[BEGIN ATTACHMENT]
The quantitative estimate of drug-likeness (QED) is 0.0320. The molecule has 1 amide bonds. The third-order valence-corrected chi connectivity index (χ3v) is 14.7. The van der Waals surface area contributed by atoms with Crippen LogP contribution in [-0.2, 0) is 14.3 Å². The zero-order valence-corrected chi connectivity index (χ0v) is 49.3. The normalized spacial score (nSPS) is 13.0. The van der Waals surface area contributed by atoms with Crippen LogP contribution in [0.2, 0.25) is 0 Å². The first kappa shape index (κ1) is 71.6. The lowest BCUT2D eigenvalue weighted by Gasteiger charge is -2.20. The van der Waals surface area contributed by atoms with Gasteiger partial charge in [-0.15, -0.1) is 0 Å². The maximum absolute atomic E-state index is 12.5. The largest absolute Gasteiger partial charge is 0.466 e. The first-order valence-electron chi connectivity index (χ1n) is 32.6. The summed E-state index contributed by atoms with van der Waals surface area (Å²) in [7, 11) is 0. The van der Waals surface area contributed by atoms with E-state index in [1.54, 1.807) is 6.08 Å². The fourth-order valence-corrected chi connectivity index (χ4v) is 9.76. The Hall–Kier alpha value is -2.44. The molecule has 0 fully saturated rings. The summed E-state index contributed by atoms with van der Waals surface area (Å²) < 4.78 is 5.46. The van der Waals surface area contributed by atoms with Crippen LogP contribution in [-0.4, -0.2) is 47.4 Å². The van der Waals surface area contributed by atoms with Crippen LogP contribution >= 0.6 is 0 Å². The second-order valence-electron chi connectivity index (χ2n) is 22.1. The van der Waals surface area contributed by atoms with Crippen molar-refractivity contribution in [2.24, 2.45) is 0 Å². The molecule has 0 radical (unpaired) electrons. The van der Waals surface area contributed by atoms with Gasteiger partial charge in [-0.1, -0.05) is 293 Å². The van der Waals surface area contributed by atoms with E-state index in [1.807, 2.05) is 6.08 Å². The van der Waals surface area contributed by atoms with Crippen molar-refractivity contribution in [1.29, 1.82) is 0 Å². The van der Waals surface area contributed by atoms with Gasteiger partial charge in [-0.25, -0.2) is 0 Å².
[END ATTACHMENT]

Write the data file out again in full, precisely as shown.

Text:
The quantitative estimate of drug-likeness (QED) is 0.0320. The molecule has 1 amide bonds. The third-order valence-corrected chi connectivity index (χ3v) is 14.7. The van der Waals surface area contributed by atoms with Crippen LogP contribution in [-0.2, 0) is 14.3 Å². The zero-order valence-corrected chi connectivity index (χ0v) is 49.3. The normalized spacial score (nSPS) is 13.0. The van der Waals surface area contributed by atoms with Crippen LogP contribution in [0.2, 0.25) is 0 Å². The first kappa shape index (κ1) is 71.6. The lowest BCUT2D eigenvalue weighted by Gasteiger charge is -2.20. The van der Waals surface area contributed by atoms with Gasteiger partial charge in [-0.15, -0.1) is 0 Å². The maximum absolute atomic E-state index is 12.5. The largest absolute Gasteiger partial charge is 0.466 e. The first-order valence-electron chi connectivity index (χ1n) is 32.6. The summed E-state index contributed by atoms with van der Waals surface area (Å²) in [7, 11) is 0. The van der Waals surface area contributed by atoms with E-state index in [1.54, 1.807) is 6.08 Å². The fourth-order valence-corrected chi connectivity index (χ4v) is 9.76. The Hall–Kier alpha value is -2.44. The molecule has 0 fully saturated rings. The summed E-state index contributed by atoms with van der Waals surface area (Å²) < 4.78 is 5.46. The van der Waals surface area contributed by atoms with Crippen LogP contribution in [-0.4, -0.2) is 47.4 Å². The van der Waals surface area contributed by atoms with Crippen LogP contribution >= 0.6 is 0 Å². The second-order valence-electron chi connectivity index (χ2n) is 22.1. The van der Waals surface area contributed by atoms with Crippen molar-refractivity contribution in [2.24, 2.45) is 0 Å². The molecule has 0 radical (unpaired) electrons. The van der Waals surface area contributed by atoms with Gasteiger partial charge in [-0.1, -0.05) is 293 Å². The van der Waals surface area contributed by atoms with E-state index in [1.807, 2.05) is 6.08 Å². The van der Waals surface area contributed by atoms with Crippen molar-refractivity contribution in [1.29, 1.82) is 0 Å². The van der Waals surface area contributed by atoms with Gasteiger partial charge in [-0.25, -0.2) is 0 Å².